Scotland politics

'Slow progress' on elderly care reforms in Scotland

Elderly hands
Image caption The report has made recommendations for moving resources from institutions, like hospitals, to community-based services

A major Scottish government programme to reform elderly care has made slow progress, a spending watchdog has said.

Audit Scotland's claims come three years into a 10 year project to improve services for people aged 65 and over, and supported by £300m over four years.

It said more needed to be done to shift resources away from hospitals and care homes to community-based services.

A government spokeswoman said the report did not fully reflect "excellent work happening in local communities".

Audit Scotland called for more funding to be focused on preventing or delaying ill health and supporting people to live in their own homes.

It said this funding increase was necessary due to government predictions that spending on health and social care for older people would need to rise from about £4.5bn in 2011/12 to nearly £8bn in 2031 - a figure which Audit Scotland said was not sustainable.

'Significant changes'

The programme is one of Scotland's biggest and most complex projects, involving NHS, local government, voluntary and private bodies.

But Audit Scotland said that, three years in, it was yet to demonstrate how "significant changes" would be achieved.

It said: "There is no clear national monitoring to show whether the policy is being implemented successfully and what impact it is having on older people.

"Strong national and local leadership is needed to take this challenging agenda forward."

The report went on to state that the Scottish government needed to work with its partners to clearly plan how resources will move from institutions into the community. It said better understanding was needed on why activity and spending on services for older people varied across Scotland.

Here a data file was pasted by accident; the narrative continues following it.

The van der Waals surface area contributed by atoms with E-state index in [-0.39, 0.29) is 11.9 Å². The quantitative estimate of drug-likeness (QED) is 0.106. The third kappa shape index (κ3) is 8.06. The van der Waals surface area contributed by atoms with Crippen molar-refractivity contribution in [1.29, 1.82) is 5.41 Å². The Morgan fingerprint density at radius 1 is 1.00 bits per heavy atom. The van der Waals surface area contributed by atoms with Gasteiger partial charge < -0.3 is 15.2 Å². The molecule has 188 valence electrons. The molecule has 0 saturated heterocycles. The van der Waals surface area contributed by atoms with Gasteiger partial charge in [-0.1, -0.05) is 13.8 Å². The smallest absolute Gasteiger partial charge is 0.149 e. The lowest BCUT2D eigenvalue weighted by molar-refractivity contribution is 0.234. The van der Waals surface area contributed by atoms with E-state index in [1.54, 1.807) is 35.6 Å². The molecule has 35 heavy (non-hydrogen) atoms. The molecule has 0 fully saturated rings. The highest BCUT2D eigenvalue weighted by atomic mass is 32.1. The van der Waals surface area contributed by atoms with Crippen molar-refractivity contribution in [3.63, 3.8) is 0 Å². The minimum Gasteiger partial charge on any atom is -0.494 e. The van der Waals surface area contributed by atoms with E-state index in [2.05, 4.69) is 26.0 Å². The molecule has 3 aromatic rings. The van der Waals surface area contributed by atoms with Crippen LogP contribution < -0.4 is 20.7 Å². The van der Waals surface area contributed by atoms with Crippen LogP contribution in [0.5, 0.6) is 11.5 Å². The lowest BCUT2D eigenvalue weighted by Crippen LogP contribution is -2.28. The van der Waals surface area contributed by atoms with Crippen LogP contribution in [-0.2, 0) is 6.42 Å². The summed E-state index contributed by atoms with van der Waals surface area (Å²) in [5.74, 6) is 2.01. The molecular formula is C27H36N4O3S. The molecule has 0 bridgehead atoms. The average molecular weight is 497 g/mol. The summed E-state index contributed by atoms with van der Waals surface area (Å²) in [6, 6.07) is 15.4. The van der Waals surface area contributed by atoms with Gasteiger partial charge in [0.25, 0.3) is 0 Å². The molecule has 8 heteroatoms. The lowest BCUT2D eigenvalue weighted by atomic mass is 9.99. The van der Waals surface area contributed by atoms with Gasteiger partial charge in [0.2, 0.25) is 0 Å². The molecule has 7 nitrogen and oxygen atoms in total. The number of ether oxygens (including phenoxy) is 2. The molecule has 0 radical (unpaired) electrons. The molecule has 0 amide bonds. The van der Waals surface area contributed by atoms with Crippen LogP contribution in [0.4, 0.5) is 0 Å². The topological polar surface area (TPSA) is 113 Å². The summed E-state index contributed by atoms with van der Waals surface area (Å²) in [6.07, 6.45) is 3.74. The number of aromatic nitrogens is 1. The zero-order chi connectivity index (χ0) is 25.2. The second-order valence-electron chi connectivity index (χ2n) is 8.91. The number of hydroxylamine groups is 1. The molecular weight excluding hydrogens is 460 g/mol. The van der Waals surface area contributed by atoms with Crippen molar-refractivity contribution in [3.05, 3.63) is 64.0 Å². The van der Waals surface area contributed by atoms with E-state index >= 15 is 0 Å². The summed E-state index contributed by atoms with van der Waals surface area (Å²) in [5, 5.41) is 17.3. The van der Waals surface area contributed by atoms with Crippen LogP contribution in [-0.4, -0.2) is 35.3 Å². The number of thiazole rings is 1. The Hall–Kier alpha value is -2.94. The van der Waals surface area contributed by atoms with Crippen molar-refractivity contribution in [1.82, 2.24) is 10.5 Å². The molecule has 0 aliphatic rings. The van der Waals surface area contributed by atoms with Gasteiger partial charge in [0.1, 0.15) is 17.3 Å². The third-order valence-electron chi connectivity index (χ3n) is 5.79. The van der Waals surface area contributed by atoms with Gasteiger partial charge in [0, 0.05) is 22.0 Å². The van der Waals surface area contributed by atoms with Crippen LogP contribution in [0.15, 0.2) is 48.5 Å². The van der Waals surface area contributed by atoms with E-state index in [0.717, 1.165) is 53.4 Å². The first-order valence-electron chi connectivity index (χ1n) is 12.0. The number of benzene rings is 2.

'Growing pressures'

Auditor General for Scotland Caroline Gardner said: "While there has been progress, particularly in bringing bodies together, change has been slow.

"Our report makes recommendations aimed at helping accelerate change, particularly given the growing pressure on services and the integration of health and social care.

"In particular, we want to see better information for making decisions and assessing impact, and the government and its partners to be clearer about how to move resources from institutions, like hospitals, to community-based services."

A Scottish government spokeswoman said the Integration of Adult Health and Social Care Bill, which would bring the two services together, would "focus on improving anticipatory care for people in communities and help to reduce inappropriate use of acute and institutional care".

She added: "Local partnerships are already developing robust systems for assessing progress locally and are using this information to help inform how they commission services in the future."

Labour MSP Hugh Henry, convener of Holyrood's Public Audit Committee, said: "As £4.5bn of public money was spent on care for the elderly in 2011/12, the Public Audit Committee will want to know why there hasn't been more significant progress in improving the care of older people when it hears from the Auditor General for Scotland at its meeting on February 19."

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